Bird Photography with marysejansenart
Even experts have a hard time discerning three species of Honeyeater
Lewin’s Honeyeater more often heard then seen
Screeching calls emerge from the dense shrubbery on the river bank. Slowly I move in a bit closer to see what type of bird is making this noise. There is clearly a group of them, as I see the vegetation shake and move in different spots. Every now and then I get a quick glimpse of one of the birds. It is a Lewin’s Honeyeater! This is not its normal call, but rather a sign of alarm or annoyance. I’m not really sure what is causing the unrest as there is no sign of a predator. They might just be arguing amongst themselves.
The sound of their regular call has often been compared to a machine-gun, for the rapid succession of the repeated note. But it sounds a lot friendlier then that, I can assure you. You can listen to it below – note there are some Noisy Friarbirds in the background!
It is certainly a sound that carries, so it is helpful in detecting the Lewin’s Honeyeater in your area. However, these birds are more often heard then seen as they prefer to hang out in dense vegetation which is exactly what I’m looking at here!
How to tell the Lewin’s Honeyeater apart from two other, very similar Honeyeaters
The Lewin’s Honeyeater’s olive-greenish brown plumage certainly gives it good camouflage in these dark places. The thing that gives it away is the crescent shaped yellow ear patch. When that catches my eye, I know I have to do with a Lewin’s Honeyeater. But beware, it is not always that simple! When you venture into north Queensland, there are two other species of honeyeaters that look very similar to this one. They are the Yellow-spotted Honeyeater and the Graceful Honeyeater.
All three species are similar in colour and they all have a yellow ear patch. They can be told apart by looking at their size: the Lewin’s Honeyeater is the largest, being 19-21cm; the Yellow-spotted Honeyeater comes next with 17-19cm; and the Graceful Honeyeater is the smallest with 14-16cm. Now that is helpful when you see them side by side, but not very much when you only see one bird. The yellow patch has a distinct crescent shape on the Lewin’s Honeyeater which helps to tell it apart from the other two, which have a more rounded shape, usually… Apparently there is a fair bit of variation which makes it even more confusing.
There are also slight differences in the bill, where the Graceful Honeyeater’s bill is the thinnest and more down-curved, like in some other honeyeaters such as the Scarlet Honeyeater. The Graceful Honeyeater is also a bit lighter in colour when it comes to its underparts, compared to the other two species. But, really, even experts have a hard time telling these birds apart!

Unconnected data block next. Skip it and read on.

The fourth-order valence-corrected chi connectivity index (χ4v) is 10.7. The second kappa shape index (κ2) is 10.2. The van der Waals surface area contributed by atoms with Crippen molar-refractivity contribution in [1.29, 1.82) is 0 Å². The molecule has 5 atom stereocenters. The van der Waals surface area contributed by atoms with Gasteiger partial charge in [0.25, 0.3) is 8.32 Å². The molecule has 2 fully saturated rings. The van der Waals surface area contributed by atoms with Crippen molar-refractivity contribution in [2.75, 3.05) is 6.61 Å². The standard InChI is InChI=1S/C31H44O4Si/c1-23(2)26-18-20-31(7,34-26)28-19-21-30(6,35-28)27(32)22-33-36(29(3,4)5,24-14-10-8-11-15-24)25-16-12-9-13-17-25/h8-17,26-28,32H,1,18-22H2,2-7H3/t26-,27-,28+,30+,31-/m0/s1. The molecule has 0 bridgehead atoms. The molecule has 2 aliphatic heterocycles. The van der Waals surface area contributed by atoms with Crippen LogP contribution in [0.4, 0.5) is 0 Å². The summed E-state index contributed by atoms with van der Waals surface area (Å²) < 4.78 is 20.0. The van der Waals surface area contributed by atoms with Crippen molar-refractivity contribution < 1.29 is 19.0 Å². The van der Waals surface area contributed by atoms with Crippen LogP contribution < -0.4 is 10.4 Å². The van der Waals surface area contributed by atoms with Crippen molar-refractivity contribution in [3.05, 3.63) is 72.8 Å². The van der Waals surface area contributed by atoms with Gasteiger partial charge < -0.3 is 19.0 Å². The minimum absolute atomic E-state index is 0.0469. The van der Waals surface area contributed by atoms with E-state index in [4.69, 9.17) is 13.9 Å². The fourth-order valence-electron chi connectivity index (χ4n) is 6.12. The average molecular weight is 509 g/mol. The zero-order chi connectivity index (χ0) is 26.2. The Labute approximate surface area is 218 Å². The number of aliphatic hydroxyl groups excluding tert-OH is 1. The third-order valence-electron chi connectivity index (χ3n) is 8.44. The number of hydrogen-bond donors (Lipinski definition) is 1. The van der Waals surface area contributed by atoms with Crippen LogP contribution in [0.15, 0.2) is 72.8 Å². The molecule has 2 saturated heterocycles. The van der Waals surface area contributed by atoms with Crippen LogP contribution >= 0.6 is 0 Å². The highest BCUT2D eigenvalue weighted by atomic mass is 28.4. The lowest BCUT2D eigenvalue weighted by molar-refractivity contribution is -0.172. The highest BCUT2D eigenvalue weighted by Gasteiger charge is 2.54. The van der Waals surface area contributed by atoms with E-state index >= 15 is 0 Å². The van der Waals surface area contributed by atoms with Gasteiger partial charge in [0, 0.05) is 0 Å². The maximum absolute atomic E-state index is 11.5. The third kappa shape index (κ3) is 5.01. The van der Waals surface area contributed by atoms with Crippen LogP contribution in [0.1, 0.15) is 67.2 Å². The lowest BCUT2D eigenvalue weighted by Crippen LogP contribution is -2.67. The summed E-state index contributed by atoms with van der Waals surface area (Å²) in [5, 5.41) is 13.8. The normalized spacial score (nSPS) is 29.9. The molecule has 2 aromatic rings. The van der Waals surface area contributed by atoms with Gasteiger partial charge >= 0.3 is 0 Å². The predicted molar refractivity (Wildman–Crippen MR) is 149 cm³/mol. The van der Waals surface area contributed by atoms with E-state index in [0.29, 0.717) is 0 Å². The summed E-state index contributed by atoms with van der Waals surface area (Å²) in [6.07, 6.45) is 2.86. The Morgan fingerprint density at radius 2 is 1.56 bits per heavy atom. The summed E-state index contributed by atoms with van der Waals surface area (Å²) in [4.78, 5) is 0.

The best way to do it apparently, is to listen to their call! The Graceful Honeyeater produces a single note call, while the Yellow-spotted has a single note song as well as a high-pitched rattling call, but the rattling call of the Lewin’s Honeyeater is supposed to be a lot more vigorous!
During a trip in Cape York I encountered the bird in the image below, which to my best ability I will identify as a Yellow-spotted Honeyeater. Seeing it next to the image of the Lewin’s Honeyeater I think it is quite obvious that there is a difference. However, I do not have an image of a Graceful Honeyeater to compare it with. I am going with the shape of the bill here. What do you think?
Habitat and Breeding Habits of the Lewin’s Honeyeater
Thankfully, today identifying the bird is easy, because I am in south-east Queensland, which is way out of the range of the two northern species. The Lewin’s Honeyeater is the only one that can be found here, and it ranges all the way south down the east coast of Australia. As I mentioned, it prefers a habitat of dense vegetation and it also likes a wet environment. You may spot it in rainforests or wet sclerophyll forests. While other birds take shelter when it rains, this one functions rather well in the rain!
The Lewin’s Honeyeater feeds on fruit, insects and nectar. Usually you will see them alone, but occasionally they will form small groups, like today.
Interestingly, not much is known about the breeding habits of these birds. They build a basket nest a couple of metres above the ground but it is unclear which of the sexes are involved in the building activities. It is also not known which of the sexes are involved in incubating the 2-3 eggs. It takes 2 weeks to incubate and another 2 weeks for the chicks to fledge. Both the male and the female look after the chicks.
You may recall we watched a Lewin’s Honeyeater diligently preening its feathers to look good on camera when we walked in episode #29 of ‘Come for a walk in the Australian Bush’ (click here if you’ve missed it). In this week’s episode we will see some birds from the little group I described above. You can watch it below!
If you are interested in purchasing the featured image ‘Lewin’s Honeyeater’ or would like to see what it looks like on the various products, please head to my shop.
Check out my post about another Australian Honeyeater, the Noisy Miner, here.